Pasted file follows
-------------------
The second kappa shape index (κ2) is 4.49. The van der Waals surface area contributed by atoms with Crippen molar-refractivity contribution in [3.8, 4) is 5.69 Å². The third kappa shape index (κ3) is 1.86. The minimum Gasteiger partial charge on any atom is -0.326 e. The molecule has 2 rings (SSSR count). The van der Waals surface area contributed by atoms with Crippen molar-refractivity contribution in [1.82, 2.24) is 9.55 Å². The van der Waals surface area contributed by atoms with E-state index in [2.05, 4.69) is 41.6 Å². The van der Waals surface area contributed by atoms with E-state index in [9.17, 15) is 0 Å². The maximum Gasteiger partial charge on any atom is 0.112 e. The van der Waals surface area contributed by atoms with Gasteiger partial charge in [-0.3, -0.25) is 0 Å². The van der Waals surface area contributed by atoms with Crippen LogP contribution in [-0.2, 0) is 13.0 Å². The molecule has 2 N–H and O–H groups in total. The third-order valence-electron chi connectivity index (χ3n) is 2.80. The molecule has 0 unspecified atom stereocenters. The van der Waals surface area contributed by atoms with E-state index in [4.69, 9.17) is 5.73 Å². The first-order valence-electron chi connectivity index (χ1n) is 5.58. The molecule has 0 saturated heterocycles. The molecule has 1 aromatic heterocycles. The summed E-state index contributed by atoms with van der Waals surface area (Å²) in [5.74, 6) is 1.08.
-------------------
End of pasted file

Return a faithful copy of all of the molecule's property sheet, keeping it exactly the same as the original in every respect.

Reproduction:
The second kappa shape index (κ2) is 4.49. The van der Waals surface area contributed by atoms with Crippen molar-refractivity contribution in [3.8, 4) is 5.69 Å². The third kappa shape index (κ3) is 1.86. The minimum Gasteiger partial charge on any atom is -0.326 e. The molecule has 2 rings (SSSR count). The van der Waals surface area contributed by atoms with Crippen molar-refractivity contribution in [1.82, 2.24) is 9.55 Å². The van der Waals surface area contributed by atoms with E-state index in [2.05, 4.69) is 41.6 Å². The van der Waals surface area contributed by atoms with E-state index in [9.17, 15) is 0 Å². The maximum Gasteiger partial charge on any atom is 0.112 e. The van der Waals surface area contributed by atoms with Gasteiger partial charge in [-0.3, -0.25) is 0 Å². The van der Waals surface area contributed by atoms with Crippen LogP contribution in [-0.2, 0) is 13.0 Å². The molecule has 2 N–H and O–H groups in total. The third-order valence-electron chi connectivity index (χ3n) is 2.80. The molecule has 0 unspecified atom stereocenters. The van der Waals surface area contributed by atoms with E-state index in [4.69, 9.17) is 5.73 Å². The first-order valence-electron chi connectivity index (χ1n) is 5.58. The molecule has 0 saturated heterocycles. The molecule has 1 aromatic heterocycles. The summed E-state index contributed by atoms with van der Waals surface area (Å²) in [5.74, 6) is 1.08.